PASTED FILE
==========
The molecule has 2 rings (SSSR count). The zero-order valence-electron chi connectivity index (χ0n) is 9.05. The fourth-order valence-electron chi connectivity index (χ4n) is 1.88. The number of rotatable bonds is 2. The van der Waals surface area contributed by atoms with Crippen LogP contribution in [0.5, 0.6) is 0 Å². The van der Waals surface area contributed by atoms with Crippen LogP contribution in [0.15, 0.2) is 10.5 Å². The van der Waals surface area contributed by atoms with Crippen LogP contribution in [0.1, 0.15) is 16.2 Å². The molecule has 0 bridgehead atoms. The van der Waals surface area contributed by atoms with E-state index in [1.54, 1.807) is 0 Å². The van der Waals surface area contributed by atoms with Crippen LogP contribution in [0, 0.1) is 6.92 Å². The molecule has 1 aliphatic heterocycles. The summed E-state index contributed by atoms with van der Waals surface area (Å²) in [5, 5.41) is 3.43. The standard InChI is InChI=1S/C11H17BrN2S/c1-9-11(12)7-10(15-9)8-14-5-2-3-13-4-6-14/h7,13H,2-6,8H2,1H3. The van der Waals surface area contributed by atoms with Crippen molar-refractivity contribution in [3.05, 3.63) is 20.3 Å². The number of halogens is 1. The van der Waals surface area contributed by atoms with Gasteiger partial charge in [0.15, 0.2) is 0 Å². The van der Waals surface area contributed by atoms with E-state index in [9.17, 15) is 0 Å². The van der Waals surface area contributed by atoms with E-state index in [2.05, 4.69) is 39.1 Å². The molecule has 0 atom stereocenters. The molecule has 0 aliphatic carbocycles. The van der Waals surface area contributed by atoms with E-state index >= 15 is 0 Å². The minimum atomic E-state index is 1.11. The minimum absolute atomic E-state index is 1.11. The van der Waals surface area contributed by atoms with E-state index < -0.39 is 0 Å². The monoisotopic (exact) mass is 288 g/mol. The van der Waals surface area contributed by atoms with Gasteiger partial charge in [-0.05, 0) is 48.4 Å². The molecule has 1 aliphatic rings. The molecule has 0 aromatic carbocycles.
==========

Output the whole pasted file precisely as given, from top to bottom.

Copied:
The molecule has 2 rings (SSSR count). The zero-order valence-electron chi connectivity index (χ0n) is 9.05. The fourth-order valence-electron chi connectivity index (χ4n) is 1.88. The number of rotatable bonds is 2. The van der Waals surface area contributed by atoms with Crippen LogP contribution in [0.5, 0.6) is 0 Å². The van der Waals surface area contributed by atoms with Crippen LogP contribution in [0.15, 0.2) is 10.5 Å². The van der Waals surface area contributed by atoms with Crippen LogP contribution in [0.1, 0.15) is 16.2 Å². The molecule has 0 bridgehead atoms. The van der Waals surface area contributed by atoms with E-state index in [1.54, 1.807) is 0 Å². The van der Waals surface area contributed by atoms with Crippen LogP contribution in [0, 0.1) is 6.92 Å². The molecule has 1 aliphatic heterocycles. The summed E-state index contributed by atoms with van der Waals surface area (Å²) in [5, 5.41) is 3.43. The standard InChI is InChI=1S/C11H17BrN2S/c1-9-11(12)7-10(15-9)8-14-5-2-3-13-4-6-14/h7,13H,2-6,8H2,1H3. The van der Waals surface area contributed by atoms with Crippen molar-refractivity contribution in [3.05, 3.63) is 20.3 Å². The number of halogens is 1. The van der Waals surface area contributed by atoms with Gasteiger partial charge in [0.15, 0.2) is 0 Å². The van der Waals surface area contributed by atoms with E-state index in [9.17, 15) is 0 Å². The van der Waals surface area contributed by atoms with E-state index in [2.05, 4.69) is 39.1 Å². The molecule has 0 atom stereocenters. The molecule has 0 aliphatic carbocycles. The van der Waals surface area contributed by atoms with E-state index >= 15 is 0 Å². The minimum atomic E-state index is 1.11. The minimum absolute atomic E-state index is 1.11. The van der Waals surface area contributed by atoms with E-state index < -0.39 is 0 Å². The monoisotopic (exact) mass is 288 g/mol. The van der Waals surface area contributed by atoms with Gasteiger partial charge in [-0.05, 0) is 48.4 Å². The molecule has 1 aliphatic rings. The molecule has 0 aromatic carbocycles.